4 Symptoms of Seasonal Affective Disorder

Mental Health America states the further you live away from the equator, the more likely you are to experience symptoms of seasonal affective disorder.

Most people are affected in the fall and winter months when the days are much shorter. However, 10% of the total SAD population experiences symptoms during the Spring and Summer. For diagnostic purposes, SAD is now classified in the Diagnostic and Statistical Manual of Mental Disorders as a major depressive disorder with a seasonal pattern.

Seasonal affective disorder (SAD) is caused by changes in the brain during certain times of the year.

Seasonal Affective Disorder and the Brain

Researchers have studied people with SAD and have discovered common factors contributing to the disorder. Serotonin is a chemical in the brain that affects mood. When Serotonin is low, you feel sad and down. When Serotonin is high, you feel happier. Because the sun is known to boost serotonin levels, spending more time in the sun is associated with happier moods, like you can in the spring and summer months.

The opposite would be true, too. As days shorten and there are fewer hours of sunlight, serotonin levels drop, leaving you feeling depressed.

Another theory supporting SAD and the brain is that less sunlight affects melatonin levels. Melatonin promotes sleep and mood. When out of balance, like what can happen seasonally, so are your sleep patterns and mood. This can also disrupt your internal biological clock, leading to further depressive symptoms.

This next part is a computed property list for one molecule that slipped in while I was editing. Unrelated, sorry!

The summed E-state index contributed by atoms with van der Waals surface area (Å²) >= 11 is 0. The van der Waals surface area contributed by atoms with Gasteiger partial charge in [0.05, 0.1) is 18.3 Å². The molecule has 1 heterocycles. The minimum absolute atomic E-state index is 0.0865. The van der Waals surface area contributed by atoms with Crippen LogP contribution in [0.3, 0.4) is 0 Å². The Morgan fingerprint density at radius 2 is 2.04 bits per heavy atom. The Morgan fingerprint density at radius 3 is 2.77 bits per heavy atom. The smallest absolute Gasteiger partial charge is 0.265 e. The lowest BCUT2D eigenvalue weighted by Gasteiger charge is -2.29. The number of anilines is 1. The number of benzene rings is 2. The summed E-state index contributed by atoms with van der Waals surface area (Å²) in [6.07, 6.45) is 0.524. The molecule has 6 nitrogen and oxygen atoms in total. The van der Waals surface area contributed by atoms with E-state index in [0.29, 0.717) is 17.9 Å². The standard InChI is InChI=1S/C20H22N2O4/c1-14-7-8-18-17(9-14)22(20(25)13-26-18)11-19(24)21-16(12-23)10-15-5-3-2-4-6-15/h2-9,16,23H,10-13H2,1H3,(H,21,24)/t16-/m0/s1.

Symptoms of Seasonal Affective Disorder

There are five categories of symptoms connected to seasonal affective disorder.

Appetite and Weight Changes

When someone is diagnosed with SAD, they have specific symptoms related to eating. Those with winter SAD note craving more carbohydrates and sweets and find themselves eating more junk food. Satisfying their craving leads to weight gain. This type of emotional eating may be a way to suppress feelings of depression while also slightly boosting the pleasure center in the brain. That’s why some foods are called “comfort food,” they make you feel good and full, so you no longer have to feel sad and empty.

Spring and summer SAD varies in that a person typically has a poor appetite and loses weight without trying.

Mood Swings

Anytime the chemicals in your brain fluctuate, your mood will fluctuate. There are some mood disorders more common among those with seasonal affective disorder. Depression creates various sub-symptoms, including a feeling of hopelessness, loss of interest in activities you once enjoyed, having thoughts of suicide, or thinking the world would be better without you.

Anxiety is another mood disorder with sub-symptoms of nervousness, feeling stressed, and constantly worrying. Some people may experience panic attacks.

If you have bipolar disorder when seasons change, it may trigger a cycle change in mood. For example, if in the winter months you feel depressed, spring and summer could trigger a cycle of mania.

Energy Levels Drop